Dual channel overdrive / boost pedal with amp-like even-order harmonic overtones
$449 list, $399 "street"
By Phil O'Keefe
While the Alairex name may be new, company founder Alex Aguilar is no stranger to musical electronics and technology, having co-founded Aguilar Amplification and having served as their head design engineer. His name may also be familiar to many readers who remember his long-running "Amp Questions and Answers" monthly column in Guitar for the Practicing Musician magazine. With Alairex, Alex is now turning his attention and considerable talents to guitar specific products, the first of which is the HALO overdrive (Figure 1) under review here.
Figure 1: The Alairex HALO overdrive (click on image to enlarge)
HAVING A LOOK AT THE HALO
HALO stands for "Harmonic Amp-Like Overdrive," which is actually a fairly good description of what the pedal does: place emphasis on second and even-order harmonics in the distortion. The sound of even-order harmonics is often described with terms like "sweet," "warm" and "fat," and is often associated with tube amplifiers. According to Alairex, the HALO was designed to be a fundamental component of a player's sound, allowing them to "take their sound with them" in situations where the player has to use whatever backline amps that are provided by the venue.
The HALO is actually two overdrives in one, each with separate gain and level controls. While both are capable of the same basic range of sounds - from clean to quite saturated, the player can easily dial up two different overdrive sounds, each with different amounts of distortion (gain) and output level, and then switch between them at will with the HALO's second footswitch. A blue LED that corresponds to the left footswitch indicates when the pedal is active, and on the second footswitch, a dual color LED indicates which of the two channels is active - yellow for Gain 1 and red for Gain 2. While both channels cover similar sonic territory, Gain 2 seems to have a bit more drive, even with identical gain and level settings dialed up on both channels.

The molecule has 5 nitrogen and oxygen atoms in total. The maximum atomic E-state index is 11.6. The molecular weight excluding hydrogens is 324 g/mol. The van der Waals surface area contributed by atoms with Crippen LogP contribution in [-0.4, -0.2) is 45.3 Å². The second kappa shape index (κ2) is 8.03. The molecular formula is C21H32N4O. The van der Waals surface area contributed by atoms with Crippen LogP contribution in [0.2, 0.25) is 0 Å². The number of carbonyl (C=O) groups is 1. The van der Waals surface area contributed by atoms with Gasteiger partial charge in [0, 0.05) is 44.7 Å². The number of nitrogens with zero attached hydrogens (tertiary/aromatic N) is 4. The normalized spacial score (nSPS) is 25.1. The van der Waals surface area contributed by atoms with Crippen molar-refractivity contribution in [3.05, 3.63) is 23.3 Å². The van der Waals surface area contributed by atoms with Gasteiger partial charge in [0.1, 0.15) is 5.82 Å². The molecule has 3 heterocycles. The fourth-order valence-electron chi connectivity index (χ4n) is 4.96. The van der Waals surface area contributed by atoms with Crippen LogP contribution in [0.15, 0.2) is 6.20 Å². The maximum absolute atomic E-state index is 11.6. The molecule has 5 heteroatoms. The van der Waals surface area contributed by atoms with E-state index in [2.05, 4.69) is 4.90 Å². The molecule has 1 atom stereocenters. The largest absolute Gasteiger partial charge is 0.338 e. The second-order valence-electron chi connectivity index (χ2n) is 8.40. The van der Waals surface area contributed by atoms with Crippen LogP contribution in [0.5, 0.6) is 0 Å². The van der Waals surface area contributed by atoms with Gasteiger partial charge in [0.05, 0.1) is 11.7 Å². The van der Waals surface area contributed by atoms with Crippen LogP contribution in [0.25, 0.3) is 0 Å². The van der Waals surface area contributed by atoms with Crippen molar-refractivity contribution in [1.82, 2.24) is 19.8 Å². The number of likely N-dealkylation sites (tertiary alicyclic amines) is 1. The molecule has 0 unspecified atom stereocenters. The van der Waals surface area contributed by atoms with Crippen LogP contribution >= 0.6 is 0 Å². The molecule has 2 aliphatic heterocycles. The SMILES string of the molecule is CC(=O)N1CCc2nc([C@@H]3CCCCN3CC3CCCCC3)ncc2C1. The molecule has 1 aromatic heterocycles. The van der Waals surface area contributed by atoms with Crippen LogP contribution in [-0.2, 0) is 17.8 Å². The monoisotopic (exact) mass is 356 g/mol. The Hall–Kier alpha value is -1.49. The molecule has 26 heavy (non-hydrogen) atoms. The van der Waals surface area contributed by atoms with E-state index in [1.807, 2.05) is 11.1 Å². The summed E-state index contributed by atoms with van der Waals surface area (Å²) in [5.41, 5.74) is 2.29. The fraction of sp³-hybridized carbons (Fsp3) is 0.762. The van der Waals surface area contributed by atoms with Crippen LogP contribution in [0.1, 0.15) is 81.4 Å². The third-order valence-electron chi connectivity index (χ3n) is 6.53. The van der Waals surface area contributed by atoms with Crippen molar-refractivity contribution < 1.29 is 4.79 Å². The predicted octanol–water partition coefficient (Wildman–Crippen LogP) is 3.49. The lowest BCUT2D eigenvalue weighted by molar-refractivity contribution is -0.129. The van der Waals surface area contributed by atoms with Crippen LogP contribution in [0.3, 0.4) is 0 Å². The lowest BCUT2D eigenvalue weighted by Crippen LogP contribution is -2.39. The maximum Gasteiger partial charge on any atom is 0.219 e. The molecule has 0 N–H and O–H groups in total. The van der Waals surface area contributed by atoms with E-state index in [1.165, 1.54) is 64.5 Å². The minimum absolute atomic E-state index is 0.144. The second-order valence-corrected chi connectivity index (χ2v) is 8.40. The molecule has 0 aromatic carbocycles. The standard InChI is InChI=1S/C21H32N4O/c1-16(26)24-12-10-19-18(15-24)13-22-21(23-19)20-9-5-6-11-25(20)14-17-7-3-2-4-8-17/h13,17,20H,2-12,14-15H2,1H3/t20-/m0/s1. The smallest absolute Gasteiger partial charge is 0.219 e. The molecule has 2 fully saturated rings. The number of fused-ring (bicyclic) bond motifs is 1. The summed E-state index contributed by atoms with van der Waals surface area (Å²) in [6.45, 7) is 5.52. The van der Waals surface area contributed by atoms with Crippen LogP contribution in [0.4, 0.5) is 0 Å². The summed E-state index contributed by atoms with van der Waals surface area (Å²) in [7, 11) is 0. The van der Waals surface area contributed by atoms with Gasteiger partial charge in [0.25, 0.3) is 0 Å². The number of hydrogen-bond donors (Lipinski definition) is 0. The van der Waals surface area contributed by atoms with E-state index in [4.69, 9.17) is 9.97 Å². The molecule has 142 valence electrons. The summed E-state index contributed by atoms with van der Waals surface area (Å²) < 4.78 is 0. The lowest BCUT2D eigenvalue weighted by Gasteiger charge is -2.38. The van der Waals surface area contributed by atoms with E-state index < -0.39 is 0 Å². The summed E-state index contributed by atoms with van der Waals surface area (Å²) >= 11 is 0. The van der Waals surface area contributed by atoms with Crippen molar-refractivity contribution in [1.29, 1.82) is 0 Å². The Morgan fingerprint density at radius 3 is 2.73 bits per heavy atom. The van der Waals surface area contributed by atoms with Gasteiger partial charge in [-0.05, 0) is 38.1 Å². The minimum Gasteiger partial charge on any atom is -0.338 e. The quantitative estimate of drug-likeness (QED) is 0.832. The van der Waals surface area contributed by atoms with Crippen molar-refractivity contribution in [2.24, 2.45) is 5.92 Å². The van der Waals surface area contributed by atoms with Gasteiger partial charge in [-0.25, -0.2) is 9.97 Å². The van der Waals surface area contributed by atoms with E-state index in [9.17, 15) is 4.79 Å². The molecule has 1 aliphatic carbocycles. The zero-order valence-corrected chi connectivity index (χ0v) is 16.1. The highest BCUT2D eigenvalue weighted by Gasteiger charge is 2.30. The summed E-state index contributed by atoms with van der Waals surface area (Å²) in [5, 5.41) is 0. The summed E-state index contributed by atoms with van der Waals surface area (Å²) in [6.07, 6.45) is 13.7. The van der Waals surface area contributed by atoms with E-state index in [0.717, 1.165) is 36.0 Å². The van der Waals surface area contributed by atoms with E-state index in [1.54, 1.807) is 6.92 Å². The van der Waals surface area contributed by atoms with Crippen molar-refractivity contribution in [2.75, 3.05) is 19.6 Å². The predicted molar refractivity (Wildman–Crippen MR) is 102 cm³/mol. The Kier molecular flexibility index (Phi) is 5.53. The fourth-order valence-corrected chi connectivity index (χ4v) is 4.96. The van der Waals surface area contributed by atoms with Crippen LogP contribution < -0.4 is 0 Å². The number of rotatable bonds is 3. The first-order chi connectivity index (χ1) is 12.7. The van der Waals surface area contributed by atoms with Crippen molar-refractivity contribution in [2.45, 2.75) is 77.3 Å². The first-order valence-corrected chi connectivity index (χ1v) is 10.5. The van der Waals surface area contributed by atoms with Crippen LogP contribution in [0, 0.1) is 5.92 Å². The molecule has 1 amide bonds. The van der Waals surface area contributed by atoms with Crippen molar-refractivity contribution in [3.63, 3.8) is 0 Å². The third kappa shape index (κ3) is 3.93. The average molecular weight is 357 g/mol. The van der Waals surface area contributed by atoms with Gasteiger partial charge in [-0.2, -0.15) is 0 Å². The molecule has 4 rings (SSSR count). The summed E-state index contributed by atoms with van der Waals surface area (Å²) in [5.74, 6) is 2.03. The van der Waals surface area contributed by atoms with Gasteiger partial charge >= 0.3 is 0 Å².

In between the dual gain and level knobs, you'll find the Tone knob. This is a treble boost / cut control that sets the overall tonal character and brightness of the pedal, and it affects both gain channels. This control offers a considerable amount of range, and unlike similar controls on some pedals, useful tones can be found throughout the control's range and not just in one or two "sweet spots." However, the tone controls don't stop with the single Tone knob. Three smaller knobs are situated above the five main knobs, and these also provide additional tonal shaping capabilities. The Bass knob controls the amount of bottom end, and is centered at 100Hz. The Presence control dials up the upper midrange content, with the sound becoming more detailed as you turn it up. The Contour knob controls the midrange. Turning this control down results in a "scooped midrange" that brought to mind classic Fender Blackface era tones, while cranking it up results in more present and aggressive mids that reminded me more of classic Tweed era amps.
The overdrive character can be further adjusted with the "Shape" toggle switch. This allows you to set the pedal for symmetrical or asymmetrical clipping, or for clean boost. In clean boost mode, up to 17dB of gain is available, and the tone is less harmonically complex and compressed; similar to some high-end "transparent overdrive" and clean boost pedals. The symmetrical clipping mode is brighter and thicker than the clean boost mode, while the asymmetrical mode is the darkest, heaviest and most harmonically complex of the three. The ability to change the type of clipping adds considerably to the versatility of the pedal.
The second toggle switch (labeled "Saturation") adds in an additional post-gain control gain stage, resulting in a more distorted and compressed sound. The Saturation switch allows you to apply this extra gain to both channels, channel 2 (Gain 2) only, or to turn it off entirely. When engaged, it gives the sound a "singing sustain" that reminds me of some of the best cascading gain stage amplifier designs in its overall tone.